Does no one remember when the playstation 1 came out? We went from very long load times at the beginning to short load times. Give the devs some time to figure things out.

Or am i just too old now?

After upgrading my computer, I looked for a reason to burn the gold bricks for a vr setup only to find maybe 1 game I was interested in at all- Eve: Valkyrie. That didn't sell me BC I am more interested in vive than oculus and definitely not interested in psvr given I want to use it with my new and improved confusr

It's because they haven't done anything really GOOD, like invent The World on the thing, but with use of a CONTROLLER, not what they've got now.

When VR is used to simulate Yu-Gi-Oh card duels or Pokemon battles, I'll be mildly interested in seeing if I should invest anything into it.

It's basically like Guitar Hero or Rock Band - yeah, you have the tools, but without the right music selection, all you've got is expensive, shitty plastic things with wires.

So Carmack's big plan was to call developers out and tell them to do a better job in creating games for his overly expensive niche piece of tech... yeah I can see that working well for him.

As an example, he told us that elsewhere in the industry, development teams are "fighting and struggling" to reduce load times to 29 seconds or less. VR devs are refusing to adhere to this standard, and that's only going to hurt the format in the long run.

You mean that companies are spending time and resource on tackling a problem that will be seen by potentially millions of end users (even if they never actually acknowledge it) as opposed to spending time and money on tackling a problem that will only be encountered by a few thousand???

He wants other companies to spend their time and money on providing his company with the content needed to drive sales of his companies product. Correct me if I am wrong but isn't this shitshow of a tech owned by Facebook, how about they spend a portion of their wealth on making a proper game for their tech... you know like first party console developers have been doing for years. I guess it's easier in that instance to blame developers for not doing enough to support their tech when this thing falls on it's arse and disappears in to the ether.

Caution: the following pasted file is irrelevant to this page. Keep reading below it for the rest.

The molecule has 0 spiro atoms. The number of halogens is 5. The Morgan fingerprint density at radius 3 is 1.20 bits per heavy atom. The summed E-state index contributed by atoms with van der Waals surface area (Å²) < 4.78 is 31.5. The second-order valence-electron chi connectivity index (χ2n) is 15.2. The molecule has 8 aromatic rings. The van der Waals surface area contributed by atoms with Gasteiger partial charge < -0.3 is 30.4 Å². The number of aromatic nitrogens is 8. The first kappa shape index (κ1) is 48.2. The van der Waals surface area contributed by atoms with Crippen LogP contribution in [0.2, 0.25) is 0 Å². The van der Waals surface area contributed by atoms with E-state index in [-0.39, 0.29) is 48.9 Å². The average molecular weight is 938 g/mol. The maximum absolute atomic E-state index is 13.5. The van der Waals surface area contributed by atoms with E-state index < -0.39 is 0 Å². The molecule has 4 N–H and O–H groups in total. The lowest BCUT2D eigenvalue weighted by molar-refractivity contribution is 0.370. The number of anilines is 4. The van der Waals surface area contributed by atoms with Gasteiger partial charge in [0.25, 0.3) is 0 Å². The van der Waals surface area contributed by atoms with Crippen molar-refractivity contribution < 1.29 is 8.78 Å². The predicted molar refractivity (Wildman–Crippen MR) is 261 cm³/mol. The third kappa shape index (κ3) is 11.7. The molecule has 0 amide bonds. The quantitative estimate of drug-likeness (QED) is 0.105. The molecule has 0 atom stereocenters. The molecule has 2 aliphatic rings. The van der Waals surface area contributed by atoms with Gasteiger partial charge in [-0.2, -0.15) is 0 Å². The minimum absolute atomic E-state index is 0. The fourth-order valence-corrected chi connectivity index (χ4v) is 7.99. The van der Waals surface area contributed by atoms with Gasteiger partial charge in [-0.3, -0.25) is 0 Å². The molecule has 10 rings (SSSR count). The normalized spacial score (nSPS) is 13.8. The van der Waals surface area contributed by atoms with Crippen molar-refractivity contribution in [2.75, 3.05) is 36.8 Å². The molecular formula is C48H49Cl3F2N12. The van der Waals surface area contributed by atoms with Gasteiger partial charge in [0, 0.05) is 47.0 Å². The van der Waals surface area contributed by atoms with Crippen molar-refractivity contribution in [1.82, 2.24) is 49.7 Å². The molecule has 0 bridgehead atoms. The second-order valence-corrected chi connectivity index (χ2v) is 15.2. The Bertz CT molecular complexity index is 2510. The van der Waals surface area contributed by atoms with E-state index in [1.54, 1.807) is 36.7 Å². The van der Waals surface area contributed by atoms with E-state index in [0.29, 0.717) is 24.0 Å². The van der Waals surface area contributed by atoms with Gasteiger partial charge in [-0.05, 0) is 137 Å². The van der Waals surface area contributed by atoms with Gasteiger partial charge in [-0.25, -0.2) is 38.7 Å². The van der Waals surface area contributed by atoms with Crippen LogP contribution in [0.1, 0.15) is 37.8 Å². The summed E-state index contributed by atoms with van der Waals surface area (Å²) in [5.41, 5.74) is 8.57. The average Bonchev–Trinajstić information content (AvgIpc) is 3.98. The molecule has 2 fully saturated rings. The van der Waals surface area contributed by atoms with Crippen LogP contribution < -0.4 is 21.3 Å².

And people thought motion control was a gimmick. The entire concept of VR is a novelty as there's really nothing it brings to the table except trying to make everything first-person. It's fascinating tech but there's really nothing it can do to take gameplay forward.

VR is itself a gimmick, so of course the games are gimmicky. Maybe someone will come up with the new killer app for VR one of these days and it'll become a must-have technology for gamers. I'm not holding my breath, though.

One of my biggest problems is that I can?t imagine wearing one of these bulky things for hours during a hardcore-gaming-session.

By far my favorite VR game... isn't really a game at all. It's a sketchbook. I spent some time with the tech demos and VR could certainly take walking simulators to a new level but I didn't want to put tilt brush down.


I hope VR takes off and becomes more affordable, just so I can see more things like tilt brush.

He is completely right. The main thing he is doing is urging developers not to treat it like a gimmick. It doesn't have to be a gimmick, it doesn't have to motion controls. They really need to start trying to apply it to games and gametypes you know people play, and apply it in a meaningful way.

The only worthwhile* thing i saw done with "VR" is Microsoft Minecraft thing of "Putting the game on a table" and that counts as AR. They should really consider, that if they want to sell to the masses the game needs to be played sitting! At least being playable. Just ask Nintendo how many do stand when they play the motion games.

*That isn't an FPS.
Remember the first Populous? Its isometric world "came out" of a table. https://www.youtube.com/watch?v=NTGneDh-SMY